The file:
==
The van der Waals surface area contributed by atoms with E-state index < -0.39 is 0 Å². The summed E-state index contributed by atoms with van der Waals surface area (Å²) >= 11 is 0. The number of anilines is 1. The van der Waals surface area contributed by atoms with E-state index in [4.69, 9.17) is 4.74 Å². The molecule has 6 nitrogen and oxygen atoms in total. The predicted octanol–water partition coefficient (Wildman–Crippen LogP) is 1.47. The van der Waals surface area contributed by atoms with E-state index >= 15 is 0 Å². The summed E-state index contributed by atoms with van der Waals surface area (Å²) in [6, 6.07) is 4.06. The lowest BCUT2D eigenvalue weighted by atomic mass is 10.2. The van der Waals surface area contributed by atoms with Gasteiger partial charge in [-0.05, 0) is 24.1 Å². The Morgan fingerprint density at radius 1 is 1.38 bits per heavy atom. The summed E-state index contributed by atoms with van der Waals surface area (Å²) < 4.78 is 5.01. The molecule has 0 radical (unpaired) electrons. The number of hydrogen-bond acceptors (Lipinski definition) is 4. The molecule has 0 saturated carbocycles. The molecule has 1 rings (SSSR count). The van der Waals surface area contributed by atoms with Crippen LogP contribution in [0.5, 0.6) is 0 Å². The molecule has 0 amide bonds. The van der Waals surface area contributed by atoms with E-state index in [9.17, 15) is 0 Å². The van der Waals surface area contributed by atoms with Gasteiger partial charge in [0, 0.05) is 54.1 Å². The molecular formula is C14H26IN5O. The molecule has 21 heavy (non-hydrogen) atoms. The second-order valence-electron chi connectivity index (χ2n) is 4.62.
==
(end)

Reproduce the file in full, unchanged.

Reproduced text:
The van der Waals surface area contributed by atoms with E-state index < -0.39 is 0 Å². The summed E-state index contributed by atoms with van der Waals surface area (Å²) >= 11 is 0. The number of anilines is 1. The van der Waals surface area contributed by atoms with E-state index in [4.69, 9.17) is 4.74 Å². The molecule has 6 nitrogen and oxygen atoms in total. The predicted octanol–water partition coefficient (Wildman–Crippen LogP) is 1.47. The van der Waals surface area contributed by atoms with E-state index >= 15 is 0 Å². The summed E-state index contributed by atoms with van der Waals surface area (Å²) in [6, 6.07) is 4.06. The lowest BCUT2D eigenvalue weighted by atomic mass is 10.2. The van der Waals surface area contributed by atoms with Gasteiger partial charge in [-0.05, 0) is 24.1 Å². The Morgan fingerprint density at radius 1 is 1.38 bits per heavy atom. The summed E-state index contributed by atoms with van der Waals surface area (Å²) < 4.78 is 5.01. The molecule has 0 radical (unpaired) electrons. The number of hydrogen-bond acceptors (Lipinski definition) is 4. The molecule has 0 saturated carbocycles. The molecule has 1 rings (SSSR count). The van der Waals surface area contributed by atoms with Crippen LogP contribution in [0.5, 0.6) is 0 Å². The molecule has 0 amide bonds. The van der Waals surface area contributed by atoms with E-state index in [9.17, 15) is 0 Å². The van der Waals surface area contributed by atoms with Gasteiger partial charge in [0, 0.05) is 54.1 Å². The molecular formula is C14H26IN5O. The molecule has 21 heavy (non-hydrogen) atoms. The second-order valence-electron chi connectivity index (χ2n) is 4.62.